A Q&A With Paul M. Hassoun, MD
AJMC: Can you explain the etiology and progression of PAH and the importance of early diagnosis?
HASSOUN: Pulmonary arterial hypertension (PAH) refers to World Health Organization (WHO) group 1 pulmonary hypertension.1 It includes many different diseases, such as idiopathic PAH or heritable PAH, wherein the patient has genetic mutations that lead to the disease; this type of PAH can affect families or individuals. PAH is a severe disease characterized by significant remodeling of the small vessels in the lungs. This remodeling can increase resistance in pulmonary circulation and lead to remodeling of the right ventricle and eventually failure. Right ventricular failure is the main cause of morbidity and death in pulmonary hypertension.
Patients who receive a diagnosis with PAH are assessed through the WHO functional classification (WHO-FC) to determine the severity of PAH symptoms.2 Class I would be considered “normal,” wherein patients are not experiencing any symptoms of breathlessness during rest or activity. Patients in class IV experience severe and debilitating symptoms, even at rest, and usually have very limited survival unless they receive treatment.
Oftentimes, when patients present to specialists in pulmonary hypertension, they are already in functional class II or class III and are already late in their disease course. Clinicians need to do a better job at diagnosing patients with PAH earlier so that they can start on treatment earlier. There are actions that can help to address this. For example, although there is nothing that can help with earlier identification of idiopathic PAH, for those patients who are known to be predisposed to the disease—such as those withconnective tissue disease (eg, scleroderma, lupus, dermatomyositis, or mixed connective tissue disease)—screening through echocardiography and other laboratory tests can help ensure that the disease is identified earlier.
AJMC: How should clinicians confirm or rule out a PAH diagnosis in patients who show signs and symptoms of the disease?
HASSOUN: The first rule, if a clinician suspects their patient has pulmonary hypertension, is to refer him or her directly to a center with expertise in the field. This is imperative. Clinicians can find US-based Centers of Excellence that have received accreditation through the Pulmonary Hypertension Association’s website.3 These centers “have demonstrated an ability to properly diagnose [pulmonary hypertension] and have the capability to manage these complex patients” based on a site review conducted by physicians and coordinators with expertise in the disease.
Because survival can be very limited if patients are not started on appropriate therapy early, it is important to refer patients with pulmonary hypertension and/or PAH to these centers so they can receive the multidisciplinary care they need. In our group at Johns Hopkins, for example, we pulmonologists work very closely with cardiologists, rheumatologists, radiologists, echocardiographers, and others—all with expertise in pulmonary hypertension in order to coordinate care of these patients.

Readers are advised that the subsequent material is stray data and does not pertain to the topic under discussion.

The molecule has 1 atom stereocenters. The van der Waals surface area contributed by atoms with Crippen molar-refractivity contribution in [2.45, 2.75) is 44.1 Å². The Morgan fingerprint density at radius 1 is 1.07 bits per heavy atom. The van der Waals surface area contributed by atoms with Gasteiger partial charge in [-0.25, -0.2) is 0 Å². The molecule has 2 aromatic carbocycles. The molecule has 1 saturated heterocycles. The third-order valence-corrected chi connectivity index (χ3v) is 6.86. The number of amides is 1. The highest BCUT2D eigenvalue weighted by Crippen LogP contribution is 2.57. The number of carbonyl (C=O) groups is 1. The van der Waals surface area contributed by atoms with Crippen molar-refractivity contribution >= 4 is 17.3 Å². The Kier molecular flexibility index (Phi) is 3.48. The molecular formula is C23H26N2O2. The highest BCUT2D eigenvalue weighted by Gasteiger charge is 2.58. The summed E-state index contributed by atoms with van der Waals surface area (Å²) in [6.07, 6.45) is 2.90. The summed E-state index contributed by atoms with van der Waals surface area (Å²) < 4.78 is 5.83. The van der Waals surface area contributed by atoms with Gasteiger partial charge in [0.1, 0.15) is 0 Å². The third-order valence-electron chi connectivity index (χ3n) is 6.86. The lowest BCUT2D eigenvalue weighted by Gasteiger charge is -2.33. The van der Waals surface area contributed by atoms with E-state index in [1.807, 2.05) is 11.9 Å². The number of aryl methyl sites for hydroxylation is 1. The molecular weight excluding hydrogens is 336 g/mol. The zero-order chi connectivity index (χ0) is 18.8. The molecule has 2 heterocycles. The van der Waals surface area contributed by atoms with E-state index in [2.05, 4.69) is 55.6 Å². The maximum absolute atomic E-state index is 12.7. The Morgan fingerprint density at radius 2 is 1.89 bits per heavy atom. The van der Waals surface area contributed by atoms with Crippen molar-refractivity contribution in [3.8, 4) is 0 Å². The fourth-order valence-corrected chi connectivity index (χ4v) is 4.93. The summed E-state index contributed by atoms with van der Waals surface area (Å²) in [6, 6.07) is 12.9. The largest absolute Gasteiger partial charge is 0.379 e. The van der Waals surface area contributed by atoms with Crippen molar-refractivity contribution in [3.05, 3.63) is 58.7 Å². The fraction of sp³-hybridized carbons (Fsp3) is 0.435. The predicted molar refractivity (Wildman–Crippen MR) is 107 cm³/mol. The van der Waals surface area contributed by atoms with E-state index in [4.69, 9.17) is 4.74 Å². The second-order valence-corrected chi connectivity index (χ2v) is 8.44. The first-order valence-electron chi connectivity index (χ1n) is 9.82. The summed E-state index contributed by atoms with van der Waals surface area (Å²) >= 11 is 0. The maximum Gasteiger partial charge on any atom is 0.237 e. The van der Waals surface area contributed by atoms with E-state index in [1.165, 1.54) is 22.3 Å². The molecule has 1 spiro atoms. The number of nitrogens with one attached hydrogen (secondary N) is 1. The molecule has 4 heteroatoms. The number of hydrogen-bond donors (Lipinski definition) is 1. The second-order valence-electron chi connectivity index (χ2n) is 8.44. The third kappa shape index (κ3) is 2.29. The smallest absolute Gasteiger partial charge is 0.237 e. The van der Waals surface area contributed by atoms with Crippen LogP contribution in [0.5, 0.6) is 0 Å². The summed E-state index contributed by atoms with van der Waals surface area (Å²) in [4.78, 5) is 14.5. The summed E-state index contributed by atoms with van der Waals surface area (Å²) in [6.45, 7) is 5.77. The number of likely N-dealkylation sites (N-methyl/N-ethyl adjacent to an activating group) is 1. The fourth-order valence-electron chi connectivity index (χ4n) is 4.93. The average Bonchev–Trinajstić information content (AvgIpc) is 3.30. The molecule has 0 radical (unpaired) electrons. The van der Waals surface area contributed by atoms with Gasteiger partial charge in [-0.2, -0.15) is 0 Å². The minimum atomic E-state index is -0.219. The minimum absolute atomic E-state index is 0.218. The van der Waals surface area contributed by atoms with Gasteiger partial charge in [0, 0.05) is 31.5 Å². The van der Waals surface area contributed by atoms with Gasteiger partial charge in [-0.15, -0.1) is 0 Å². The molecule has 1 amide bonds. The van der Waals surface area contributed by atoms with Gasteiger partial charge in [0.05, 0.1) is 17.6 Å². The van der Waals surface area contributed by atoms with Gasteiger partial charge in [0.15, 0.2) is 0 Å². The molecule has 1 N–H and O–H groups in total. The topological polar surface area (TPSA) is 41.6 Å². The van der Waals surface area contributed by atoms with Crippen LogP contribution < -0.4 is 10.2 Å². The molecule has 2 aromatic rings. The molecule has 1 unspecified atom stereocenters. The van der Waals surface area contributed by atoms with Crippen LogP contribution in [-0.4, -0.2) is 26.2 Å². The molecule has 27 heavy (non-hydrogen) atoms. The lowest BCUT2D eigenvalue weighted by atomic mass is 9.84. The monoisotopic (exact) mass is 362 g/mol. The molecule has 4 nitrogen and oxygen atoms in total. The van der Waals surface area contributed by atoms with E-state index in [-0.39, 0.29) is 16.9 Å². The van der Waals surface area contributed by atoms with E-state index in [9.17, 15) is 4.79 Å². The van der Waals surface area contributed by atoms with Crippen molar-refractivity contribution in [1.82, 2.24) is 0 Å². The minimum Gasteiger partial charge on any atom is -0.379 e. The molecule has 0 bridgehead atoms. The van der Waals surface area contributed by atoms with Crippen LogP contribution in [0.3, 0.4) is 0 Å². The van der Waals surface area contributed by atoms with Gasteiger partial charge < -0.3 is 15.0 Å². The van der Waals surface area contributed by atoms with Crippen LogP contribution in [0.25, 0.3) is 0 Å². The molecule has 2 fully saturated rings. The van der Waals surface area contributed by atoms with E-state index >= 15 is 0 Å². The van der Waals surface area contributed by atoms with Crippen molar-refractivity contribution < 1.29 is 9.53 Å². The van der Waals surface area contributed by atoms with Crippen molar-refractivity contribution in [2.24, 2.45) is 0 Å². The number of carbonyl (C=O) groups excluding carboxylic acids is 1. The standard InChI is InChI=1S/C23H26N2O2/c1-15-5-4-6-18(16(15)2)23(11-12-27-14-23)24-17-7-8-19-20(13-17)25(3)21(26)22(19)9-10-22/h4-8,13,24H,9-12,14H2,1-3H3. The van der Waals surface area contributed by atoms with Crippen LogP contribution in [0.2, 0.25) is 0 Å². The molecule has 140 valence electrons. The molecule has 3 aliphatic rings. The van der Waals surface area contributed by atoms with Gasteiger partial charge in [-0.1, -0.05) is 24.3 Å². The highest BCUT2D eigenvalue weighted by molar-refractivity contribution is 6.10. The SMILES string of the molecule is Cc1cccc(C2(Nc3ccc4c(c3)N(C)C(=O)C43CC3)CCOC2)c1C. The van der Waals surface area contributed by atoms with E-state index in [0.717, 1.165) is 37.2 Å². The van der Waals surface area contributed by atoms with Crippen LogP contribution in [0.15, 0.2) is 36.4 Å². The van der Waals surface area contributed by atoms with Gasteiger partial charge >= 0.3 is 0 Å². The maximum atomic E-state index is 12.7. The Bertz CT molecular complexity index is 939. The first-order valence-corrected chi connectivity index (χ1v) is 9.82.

AJMC: What are the current unmet clinical needs in PAH?
HASSOUN: There are many unmet needs in PAH, the greatest of which is that there is no cure and that survival is dependent upon the health of the patient’s right ventricle. However, treatment of PAH has greatly improved in the last 40 years. Currently, there are about 15 different treatments available, and these essentially target 3 mechanistic pathways in PAH: the endothelin, nitric oxide, and prostacyclin pathways.4 Before there were PAH-targeting therapies, the median survival for patients with PAH was less than 3 years. The use of these PAH-targeting therapies has increased the median survival to about 10 years for patients with idiopathic PAH. That is a considerable improvement in patient health and survival; however, there is still no cure, and there are no treatments that target the right ventricle when it fails. There are no treatments that can deremodel the abnormal pulmonary vasculature.
AJMC: What would be the value of a therapy that could address the root cause of the disease?
PAUL M HASSOUN, MD: Some patients with PAH have genetic mutations that mainly affect the bone morphogenetic protein receptor 2 (BMPR2) signaling pathway. These mutations can occur in families, as well as in patients without any family history. This type of PAH is called heritable PAH, but regardless of the presence of this mutation, patients with pulmonary hypertension have decreased signaling of the BMPR2 pathway. Recently, research has been completed on the use of sotatercept, a treatment that seems to target this pathway. Sotatercept is a fusion protein that is a trap for activin. Activins typically bind to a TGF-β receptor, which is part of the TGF-β superfamily. There is a ying-yang between TGF-β and BMPR2 to keep the pulmonary vasculature in check. Sotatercept seems to target the disequilibrium that exists between BMPR2 signaling and TGF-β. As a result, there is a lot of hope for this new therapy. This is the first drug that really gets us closer to treating the underlying mechanism in the pathogenesis of PAH. Based on what I’ve seen, the results of phase 2 and phase 3 trials have been extremely positive.5-8 Currently, there are no treatments that can improve BMPR2 signaling when it is deficient in patients with or without mutations.